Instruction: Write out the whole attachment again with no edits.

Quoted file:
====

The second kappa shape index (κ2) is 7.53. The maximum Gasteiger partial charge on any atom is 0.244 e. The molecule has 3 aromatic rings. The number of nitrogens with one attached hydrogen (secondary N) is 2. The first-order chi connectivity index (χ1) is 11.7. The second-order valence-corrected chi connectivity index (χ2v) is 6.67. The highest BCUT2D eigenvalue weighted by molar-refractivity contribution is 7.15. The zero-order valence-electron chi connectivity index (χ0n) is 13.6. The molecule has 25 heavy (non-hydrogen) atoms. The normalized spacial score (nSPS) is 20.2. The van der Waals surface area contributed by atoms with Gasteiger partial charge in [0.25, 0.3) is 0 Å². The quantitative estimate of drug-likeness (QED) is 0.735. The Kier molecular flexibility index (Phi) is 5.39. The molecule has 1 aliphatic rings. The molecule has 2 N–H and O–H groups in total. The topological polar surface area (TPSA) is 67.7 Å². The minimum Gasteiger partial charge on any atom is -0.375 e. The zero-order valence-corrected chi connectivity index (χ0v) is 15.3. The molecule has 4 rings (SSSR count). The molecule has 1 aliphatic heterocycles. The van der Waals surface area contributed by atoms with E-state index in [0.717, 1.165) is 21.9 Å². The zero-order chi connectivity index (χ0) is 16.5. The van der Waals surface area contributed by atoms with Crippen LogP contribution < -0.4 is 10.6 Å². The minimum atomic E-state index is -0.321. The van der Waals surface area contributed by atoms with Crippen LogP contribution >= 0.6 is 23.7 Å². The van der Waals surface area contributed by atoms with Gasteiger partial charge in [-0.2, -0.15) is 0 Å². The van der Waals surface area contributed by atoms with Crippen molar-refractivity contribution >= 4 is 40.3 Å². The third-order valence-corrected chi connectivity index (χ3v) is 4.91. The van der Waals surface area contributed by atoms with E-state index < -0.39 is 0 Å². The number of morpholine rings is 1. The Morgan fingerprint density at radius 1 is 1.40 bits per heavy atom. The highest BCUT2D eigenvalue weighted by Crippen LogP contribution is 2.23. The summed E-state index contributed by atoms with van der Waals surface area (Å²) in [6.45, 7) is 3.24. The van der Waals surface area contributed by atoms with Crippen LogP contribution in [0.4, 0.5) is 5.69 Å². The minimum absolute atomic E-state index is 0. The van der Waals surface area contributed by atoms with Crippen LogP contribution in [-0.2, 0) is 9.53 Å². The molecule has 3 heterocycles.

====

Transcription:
The second kappa shape index (κ2) is 7.53. The maximum Gasteiger partial charge on any atom is 0.244 e. The molecule has 3 aromatic rings. The number of nitrogens with one attached hydrogen (secondary N) is 2. The first-order chi connectivity index (χ1) is 11.7. The second-order valence-corrected chi connectivity index (χ2v) is 6.67. The highest BCUT2D eigenvalue weighted by molar-refractivity contribution is 7.15. The zero-order valence-electron chi connectivity index (χ0n) is 13.6. The molecule has 25 heavy (non-hydrogen) atoms. The normalized spacial score (nSPS) is 20.2. The van der Waals surface area contributed by atoms with Gasteiger partial charge in [0.25, 0.3) is 0 Å². The quantitative estimate of drug-likeness (QED) is 0.735. The Kier molecular flexibility index (Phi) is 5.39. The molecule has 1 aliphatic rings. The molecule has 2 N–H and O–H groups in total. The topological polar surface area (TPSA) is 67.7 Å². The minimum Gasteiger partial charge on any atom is -0.375 e. The zero-order valence-corrected chi connectivity index (χ0v) is 15.3. The molecule has 4 rings (SSSR count). The molecule has 1 aliphatic heterocycles. The van der Waals surface area contributed by atoms with E-state index in [0.717, 1.165) is 21.9 Å². The zero-order chi connectivity index (χ0) is 16.5. The van der Waals surface area contributed by atoms with Crippen LogP contribution < -0.4 is 10.6 Å². The minimum atomic E-state index is -0.321. The van der Waals surface area contributed by atoms with Crippen LogP contribution >= 0.6 is 23.7 Å². The van der Waals surface area contributed by atoms with Gasteiger partial charge in [-0.2, -0.15) is 0 Å². The van der Waals surface area contributed by atoms with Crippen molar-refractivity contribution >= 4 is 40.3 Å². The third-order valence-corrected chi connectivity index (χ3v) is 4.91. The van der Waals surface area contributed by atoms with E-state index < -0.39 is 0 Å². The number of morpholine rings is 1. The Morgan fingerprint density at radius 1 is 1.40 bits per heavy atom. The highest BCUT2D eigenvalue weighted by Crippen LogP contribution is 2.23. The summed E-state index contributed by atoms with van der Waals surface area (Å²) in [6.45, 7) is 3.24. The van der Waals surface area contributed by atoms with Crippen LogP contribution in [0.4, 0.5) is 5.69 Å². The minimum absolute atomic E-state index is 0. The van der Waals surface area contributed by atoms with Crippen LogP contribution in [-0.2, 0) is 9.53 Å². The molecule has 3 heterocycles.